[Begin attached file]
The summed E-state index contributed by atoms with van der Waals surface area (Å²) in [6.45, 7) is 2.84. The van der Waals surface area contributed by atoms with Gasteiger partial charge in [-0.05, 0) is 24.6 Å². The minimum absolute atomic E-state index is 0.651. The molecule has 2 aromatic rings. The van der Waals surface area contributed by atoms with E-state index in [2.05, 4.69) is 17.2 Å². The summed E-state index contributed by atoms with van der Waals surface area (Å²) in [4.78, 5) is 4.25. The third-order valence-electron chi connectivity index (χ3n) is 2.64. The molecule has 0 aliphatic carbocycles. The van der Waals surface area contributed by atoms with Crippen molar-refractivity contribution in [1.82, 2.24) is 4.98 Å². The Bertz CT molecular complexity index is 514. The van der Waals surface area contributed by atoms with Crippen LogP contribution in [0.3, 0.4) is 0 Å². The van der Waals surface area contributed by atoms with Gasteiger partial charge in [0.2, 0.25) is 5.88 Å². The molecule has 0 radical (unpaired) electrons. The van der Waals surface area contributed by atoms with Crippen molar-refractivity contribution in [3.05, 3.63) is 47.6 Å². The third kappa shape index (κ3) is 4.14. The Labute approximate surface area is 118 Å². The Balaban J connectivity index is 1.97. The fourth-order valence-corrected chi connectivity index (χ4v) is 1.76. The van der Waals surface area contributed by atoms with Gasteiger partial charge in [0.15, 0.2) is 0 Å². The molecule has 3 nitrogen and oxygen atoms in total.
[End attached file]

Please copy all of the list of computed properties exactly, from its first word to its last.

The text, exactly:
The summed E-state index contributed by atoms with van der Waals surface area (Å²) in [6.45, 7) is 2.84. The van der Waals surface area contributed by atoms with Gasteiger partial charge in [-0.05, 0) is 24.6 Å². The minimum absolute atomic E-state index is 0.651. The molecule has 2 aromatic rings. The van der Waals surface area contributed by atoms with E-state index in [2.05, 4.69) is 17.2 Å². The summed E-state index contributed by atoms with van der Waals surface area (Å²) in [4.78, 5) is 4.25. The third-order valence-electron chi connectivity index (χ3n) is 2.64. The molecule has 0 aliphatic carbocycles. The van der Waals surface area contributed by atoms with Crippen molar-refractivity contribution in [1.82, 2.24) is 4.98 Å². The Bertz CT molecular complexity index is 514. The van der Waals surface area contributed by atoms with Crippen LogP contribution in [0.3, 0.4) is 0 Å². The van der Waals surface area contributed by atoms with Gasteiger partial charge in [0.2, 0.25) is 5.88 Å². The molecule has 0 radical (unpaired) electrons. The van der Waals surface area contributed by atoms with Crippen molar-refractivity contribution in [3.05, 3.63) is 47.6 Å². The third kappa shape index (κ3) is 4.14. The Labute approximate surface area is 118 Å². The Balaban J connectivity index is 1.97. The fourth-order valence-corrected chi connectivity index (χ4v) is 1.76. The van der Waals surface area contributed by atoms with Gasteiger partial charge in [0.15, 0.2) is 0 Å². The molecule has 3 nitrogen and oxygen atoms in total.